This is based on the same source material as the movie by the same name, but since virtually no one saw the movie and even fewer in the English speaking world have read the source material. Despite the scarcity of the material, the manga reads as if the readers can bridge the gaps on their own, presumably because they have seen or read one of the other versions of the story. There are a lot of gaps to bridge over as the story jumps around in time without warning and with a very generic facial and dressing style for the characters it takes a lot of work to figure who everyone is as eras change. Fortunes twist and turn off panel, so that leaders rise to the height of their power then become friendless with the transition of a single line of text. It comes across as a collection of scenes rather than a story or even a tale of a broken friendship.

Genghis Khan: To the Ends of the Earth and Sea is also available from Right Stuf, Intl., an online retailer specializing in anime and manga


Thursday, May 21, 2009

Takeru: Opera Susanoh, Sword of the Devil, vol. 1

Story by Kazuki Nakashima and Art by Karakarakemuri
Published in the US by TokyoPop

Slugline: So three fighters named Takeru walk into a bar...

Three fighters named Takeru meet in the island chain Oyashima that is being contested by the imperialist power Amamikado and being defended by the Amazon kingdom of Jagara. But the three Takerus are more interested in following the trail of clues that lead to the Susanoh, one of the swords of the gods. They believe that the trail will lead them to Jagara and the secret of how the kingdom has resisted being assimilated by the Amamikado, but the three sister Queens of Jagara recognize that the three could be the resolution of a prophecy.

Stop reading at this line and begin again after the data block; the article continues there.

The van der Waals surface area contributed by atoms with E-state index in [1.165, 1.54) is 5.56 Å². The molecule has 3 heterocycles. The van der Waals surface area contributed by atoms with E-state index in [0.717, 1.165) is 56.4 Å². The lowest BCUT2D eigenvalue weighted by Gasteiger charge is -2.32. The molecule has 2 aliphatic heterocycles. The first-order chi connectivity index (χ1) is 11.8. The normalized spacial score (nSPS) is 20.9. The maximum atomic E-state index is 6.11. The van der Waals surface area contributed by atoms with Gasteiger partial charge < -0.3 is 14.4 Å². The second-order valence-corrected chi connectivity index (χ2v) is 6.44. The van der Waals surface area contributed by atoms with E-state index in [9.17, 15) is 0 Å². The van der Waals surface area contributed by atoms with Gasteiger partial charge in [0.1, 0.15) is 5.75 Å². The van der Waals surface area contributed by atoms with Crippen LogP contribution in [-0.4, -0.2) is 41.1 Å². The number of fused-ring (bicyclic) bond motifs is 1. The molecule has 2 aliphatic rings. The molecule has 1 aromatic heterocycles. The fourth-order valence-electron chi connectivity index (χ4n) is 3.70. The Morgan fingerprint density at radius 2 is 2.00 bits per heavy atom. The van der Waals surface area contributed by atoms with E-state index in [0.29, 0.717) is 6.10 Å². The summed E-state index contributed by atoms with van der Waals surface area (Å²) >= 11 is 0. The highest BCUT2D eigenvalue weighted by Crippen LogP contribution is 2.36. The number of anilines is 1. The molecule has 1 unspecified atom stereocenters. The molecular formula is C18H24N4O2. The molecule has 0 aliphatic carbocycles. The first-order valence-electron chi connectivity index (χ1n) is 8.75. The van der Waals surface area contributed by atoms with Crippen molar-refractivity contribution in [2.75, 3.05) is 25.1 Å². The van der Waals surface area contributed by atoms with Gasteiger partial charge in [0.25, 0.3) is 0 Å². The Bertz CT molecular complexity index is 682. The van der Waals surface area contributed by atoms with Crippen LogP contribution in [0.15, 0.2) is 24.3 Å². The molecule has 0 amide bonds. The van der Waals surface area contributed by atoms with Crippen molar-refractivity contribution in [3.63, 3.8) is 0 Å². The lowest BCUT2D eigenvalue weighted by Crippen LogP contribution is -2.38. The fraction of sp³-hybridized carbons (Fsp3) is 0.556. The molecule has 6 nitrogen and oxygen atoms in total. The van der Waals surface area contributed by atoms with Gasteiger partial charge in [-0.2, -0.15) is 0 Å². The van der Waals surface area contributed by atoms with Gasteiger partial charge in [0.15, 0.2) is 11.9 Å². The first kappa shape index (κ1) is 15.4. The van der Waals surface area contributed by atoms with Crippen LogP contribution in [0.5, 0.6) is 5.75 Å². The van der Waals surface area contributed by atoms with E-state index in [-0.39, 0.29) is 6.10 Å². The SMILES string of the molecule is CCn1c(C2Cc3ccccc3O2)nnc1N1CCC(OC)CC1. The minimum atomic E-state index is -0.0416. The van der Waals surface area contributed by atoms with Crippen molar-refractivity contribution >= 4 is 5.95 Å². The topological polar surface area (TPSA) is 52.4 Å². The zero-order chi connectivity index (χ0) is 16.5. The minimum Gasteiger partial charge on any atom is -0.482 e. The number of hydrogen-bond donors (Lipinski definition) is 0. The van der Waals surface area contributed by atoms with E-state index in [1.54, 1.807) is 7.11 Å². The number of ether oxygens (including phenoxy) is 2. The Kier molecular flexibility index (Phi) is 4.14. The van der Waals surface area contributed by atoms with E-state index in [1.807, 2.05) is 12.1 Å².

This a perfectly fine and nice fantasy sword epic. The fight scenes are pretty well done though the choreography of them could be cleared up a bit and the characters, while not the most original of creations are not cookie cutter creations either. The main problem with the work seems to be pacing, with things unfolding at an odd pace. This is like a car engine with has an odd misfire every now and then, one that you can't trace back to a specific fault, but is there nonetheless and still niggles at you.

Takeru: Opera Susanoh, Sword of the Devil, vol. 1 is also available from Right Stuf, Intl., an online retailer specializing in anime and manga